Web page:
In-lieu fee perspective
An in-lieu fee of $30,000 a parking space? That sounds like a good deal when compared to a parking space in San Francisco that recently sold for $85,000. But there are a couple of differences: In downtown San Francisco, parking is very scarce, and for $85,000 you get a deed to an actual parking space. In Del Mar, the $30,000 goes to providing shuttle service and public parking. Del Mar’s in-lieu fee provides nothing more than a waiver of parking requirements.
The staff report reasons that a $1,000 yearly in-lieu fee is 50 percent less than a parking meter fee. But again, that parking meter comes with a parking space.
What’s the correct amount of an in-lieu fee? The staff report reasons that building a parking garage costs $30,000 per space, and amortizing it over 30 years is $1,000 a year. Is $1,000 a space per year a reasonable amount to charge a property owner for waving the parking requirements? Let’s put it in perspective:
The City claims 1201 Camino del Mar . . . which is unquestionably the best-parked building in this town . . . is 38 spaces short of complying with your ordinance. $38,000 a year amounts to only 20 percent of the rent from those two spaces for which the City wouldn’t issue occupancy permits. But it probably amounts to 50 percent of the profits, because there’s other building expenses involved. And If I had a loan on the property, it might be 100 percent of the profits.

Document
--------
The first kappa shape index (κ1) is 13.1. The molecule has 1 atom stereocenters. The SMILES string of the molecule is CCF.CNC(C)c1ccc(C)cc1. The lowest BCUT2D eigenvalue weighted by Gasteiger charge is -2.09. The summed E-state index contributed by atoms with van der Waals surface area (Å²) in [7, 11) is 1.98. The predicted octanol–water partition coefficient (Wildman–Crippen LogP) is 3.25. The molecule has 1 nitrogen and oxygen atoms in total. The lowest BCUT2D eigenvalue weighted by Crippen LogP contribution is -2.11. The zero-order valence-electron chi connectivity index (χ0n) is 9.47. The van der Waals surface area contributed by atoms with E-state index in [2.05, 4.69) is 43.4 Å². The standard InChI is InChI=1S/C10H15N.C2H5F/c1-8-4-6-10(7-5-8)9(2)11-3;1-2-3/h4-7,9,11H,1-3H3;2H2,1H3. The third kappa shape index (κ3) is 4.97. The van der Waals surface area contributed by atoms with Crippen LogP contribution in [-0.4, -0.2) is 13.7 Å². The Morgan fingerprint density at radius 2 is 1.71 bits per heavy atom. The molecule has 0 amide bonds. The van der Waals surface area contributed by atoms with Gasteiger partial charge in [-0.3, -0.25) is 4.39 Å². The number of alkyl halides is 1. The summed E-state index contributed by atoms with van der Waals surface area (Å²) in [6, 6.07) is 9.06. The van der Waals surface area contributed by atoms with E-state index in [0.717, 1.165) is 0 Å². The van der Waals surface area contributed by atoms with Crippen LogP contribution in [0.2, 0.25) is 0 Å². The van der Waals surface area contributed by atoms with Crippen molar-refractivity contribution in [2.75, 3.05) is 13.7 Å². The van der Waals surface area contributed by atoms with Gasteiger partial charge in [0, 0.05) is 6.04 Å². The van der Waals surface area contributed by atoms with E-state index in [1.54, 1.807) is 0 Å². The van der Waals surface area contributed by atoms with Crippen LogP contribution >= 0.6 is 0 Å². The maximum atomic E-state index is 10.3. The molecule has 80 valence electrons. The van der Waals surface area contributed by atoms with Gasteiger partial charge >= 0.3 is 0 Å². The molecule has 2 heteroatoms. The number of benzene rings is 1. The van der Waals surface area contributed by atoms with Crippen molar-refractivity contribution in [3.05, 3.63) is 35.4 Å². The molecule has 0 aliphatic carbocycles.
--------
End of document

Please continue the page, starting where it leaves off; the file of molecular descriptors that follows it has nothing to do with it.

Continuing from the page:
Whatever amount you determine to be the appropriate in-lieu fee, I’ll have to pay it, because the law requires that I mitigate my damages. And I agree to pay it yearly during the time those food-serving spaces are occupied; with the first payment made at the time a business license is issued. I also agree to contract with the tenants, with enforcement provisions prior to occupancy. But I won’t place a million dollar mortgage on my property in return for the right to lease it.
1201 Camino del Mar